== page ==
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Expanded charitable opportunities set up for next marathon

Naperville, 11/10/13--The first wave of marathon and half marathon runners take off at 7:00 a.m. The Inaugural Naperville Marathon and Half Marathon started and finished at North Central College Sunday morning. | Jon Langham/For Sun-Times Media
Co-director Craig Bixler distributes materials concerning the Naperville Marathon as Partner Charity Coordinator Barb Martin (right) talks to representatives from charities. | Jon Cunningham/For Sun-Times Media
Naperville, 11/10/13--A group of half marathon runners head up the final stretch to the finish line. The Inaugural Naperville Marathon and Half Marathon started and finished at North Central College Sunday morning. | Jon Langham/For Sun-Times Media
<p>Paul Hinterlong at a forum for City Council candidates hosted by The Naperville Homeowners Confederation at the Municipal Center in Naperville on Wednesday, March 13, 2013. | Brian Powers~Sun-Times Media</p>

Members of the Edward Hospital Naperville Marathon committee met Wednesday morning at the YMCA on Washington Street to present an overview of this year’s charity sponsors, which organizers say are poised to significantly expand on the $290,000 raised last year during the first marathon here in Naperville.

“We’ve increased the number of runners from 3,500 this past year to 7,000 this fall as we’re moving to a new course than will be run entirely on the streets,” said Robert Hackett, one of five co-race directors overseeing the marathon. “We have plans for even more of an opportunity to give back to the community.”

A total of 26 charities — 10 local and 16 national will be included again in this year’s race. Organizers said 17 responded to the invitation to Wednesday’s meeting, but less than a dozen representatives were on hand including the YMCA, the Naperville and Indian Prairie Educational Foundations, Little Friends, and the Turning Point Autism Foundation.

The 45-minute open discussion meeting included comments and questions ranging from how charities were selected to issues about security, providing food service this year and the time frame charities were given to get their websites up and running for those runners wishing to sponsor various organization.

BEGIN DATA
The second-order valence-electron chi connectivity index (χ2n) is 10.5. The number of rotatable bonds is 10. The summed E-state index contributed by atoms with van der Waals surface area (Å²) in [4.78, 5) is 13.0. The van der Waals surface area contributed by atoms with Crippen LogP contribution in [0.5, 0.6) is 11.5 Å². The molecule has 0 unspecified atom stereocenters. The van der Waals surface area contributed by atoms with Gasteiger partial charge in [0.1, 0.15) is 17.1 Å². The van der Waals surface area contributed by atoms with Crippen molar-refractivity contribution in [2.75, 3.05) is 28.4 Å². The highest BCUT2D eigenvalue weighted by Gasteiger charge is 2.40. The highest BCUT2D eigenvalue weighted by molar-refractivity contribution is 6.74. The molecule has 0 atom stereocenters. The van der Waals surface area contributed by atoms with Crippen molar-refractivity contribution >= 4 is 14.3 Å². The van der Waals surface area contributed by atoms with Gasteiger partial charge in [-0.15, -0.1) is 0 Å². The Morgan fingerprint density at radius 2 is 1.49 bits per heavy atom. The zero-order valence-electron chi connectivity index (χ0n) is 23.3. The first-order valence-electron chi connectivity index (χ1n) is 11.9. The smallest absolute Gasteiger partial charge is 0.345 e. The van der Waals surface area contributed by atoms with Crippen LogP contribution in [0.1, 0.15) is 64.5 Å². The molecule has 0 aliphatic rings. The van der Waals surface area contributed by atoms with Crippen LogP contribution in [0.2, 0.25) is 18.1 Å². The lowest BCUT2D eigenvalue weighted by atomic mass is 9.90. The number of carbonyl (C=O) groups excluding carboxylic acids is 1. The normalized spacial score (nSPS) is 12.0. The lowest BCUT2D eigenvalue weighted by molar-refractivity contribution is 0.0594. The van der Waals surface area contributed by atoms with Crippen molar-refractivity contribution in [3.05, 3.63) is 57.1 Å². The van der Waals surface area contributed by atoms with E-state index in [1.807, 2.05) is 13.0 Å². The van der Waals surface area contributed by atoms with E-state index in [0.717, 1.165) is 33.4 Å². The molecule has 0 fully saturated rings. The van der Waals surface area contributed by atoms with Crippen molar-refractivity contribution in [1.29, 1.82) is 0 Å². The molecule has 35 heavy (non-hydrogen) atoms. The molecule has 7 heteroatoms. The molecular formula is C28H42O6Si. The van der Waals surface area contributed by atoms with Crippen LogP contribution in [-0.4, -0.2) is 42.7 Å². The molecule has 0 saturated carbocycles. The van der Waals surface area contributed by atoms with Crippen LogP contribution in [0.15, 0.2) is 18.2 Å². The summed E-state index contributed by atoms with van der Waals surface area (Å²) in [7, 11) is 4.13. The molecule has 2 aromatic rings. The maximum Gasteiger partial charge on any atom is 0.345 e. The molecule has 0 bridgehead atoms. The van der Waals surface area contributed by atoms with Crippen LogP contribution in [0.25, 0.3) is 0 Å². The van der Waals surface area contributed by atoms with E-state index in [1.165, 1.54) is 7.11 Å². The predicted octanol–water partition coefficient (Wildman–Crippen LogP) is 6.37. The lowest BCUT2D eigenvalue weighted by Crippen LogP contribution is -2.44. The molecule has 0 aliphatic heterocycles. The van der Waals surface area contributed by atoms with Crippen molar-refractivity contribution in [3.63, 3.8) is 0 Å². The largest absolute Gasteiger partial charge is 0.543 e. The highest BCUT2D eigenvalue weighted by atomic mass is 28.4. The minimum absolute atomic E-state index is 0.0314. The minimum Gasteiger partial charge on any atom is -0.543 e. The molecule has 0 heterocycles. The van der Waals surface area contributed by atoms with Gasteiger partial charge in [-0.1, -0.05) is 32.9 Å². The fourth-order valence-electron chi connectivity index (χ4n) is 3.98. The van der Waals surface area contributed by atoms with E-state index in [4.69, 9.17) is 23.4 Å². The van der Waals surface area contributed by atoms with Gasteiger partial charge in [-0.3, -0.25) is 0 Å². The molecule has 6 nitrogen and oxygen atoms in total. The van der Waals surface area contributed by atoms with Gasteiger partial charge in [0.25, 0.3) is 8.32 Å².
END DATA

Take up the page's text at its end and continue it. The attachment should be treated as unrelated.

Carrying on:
Craig Bixler, another co-race director, spoke about criteria for selecting charities for 2014 and said there were two factors.

“We want to grow the amount of money raised and any charity that requested just 10 spots for sponsorships they want to sell were put at the bottom of the list,” Bixler said. “The second criterion we used was diversity. We want to attract as many runners as possible to sponsor charities and we didn’t want there to be five cancer organizations or something like that, so we did allow two organizations to request just 10 spots in order to create a good mix.”

Organizers are hoping to improve on charity donations this year and plan to offer a “charity sign up week” that will begin this Monday, Feb. 24. During that time, charities can “sell” up to 30 spots they have bought for race participants and will be given the opportunity to buy more if spots go quickly.

Hackett said that last year, about 15 percent of the participants entered through charity sponsorships and that in a perfect world, all of this year’s spots would be sold before the race opens to general registration on March 8.

“Selling out completely before the open registration won’t happen, though that would be terrific,” Hackett said. “We sold out last year in less than 14 hours, and we still feel even though our numbers have doubled this year that this is going to go quick.”

Fry Family YMCA Executive Director Judy Ellertson said she was hoping that next year, more time would be offered for charities to complete the application process as well as get funds approved for buying spots.

Bixler said that hopefully the application process would begin in late November or December following the race.

Local charities coordinator Barbara Martin said the growth in this year’s race reflects “the laws of supply and demand” and said that the increase stems from “Naperville’s large community of runners and athletes” and the allure of the city.

“People want to come and see Naperville,” she said. “This is a very giving community and there’s a lot to do here besides running 26.2 miles. The facilities are excellent.”

A number of individuals spoke about the overwhelming security used this past year and described it as “intimidating.” Bixler admitted security may have been excessive, but noted that “safety for runners and participants is our top priority.”

“This year we may have been a little over the top, but we’ll look again at what we need and perhaps scale things back a little,” he said. “We’re new at this, and we wanted to make sure we had things covered to ensure nothing would happen.”

Organizers are looking for a food sponsor to offer runners options after the race this year. Mariano’s was suggested as a possible sponsor as the company is expanding its local presence.

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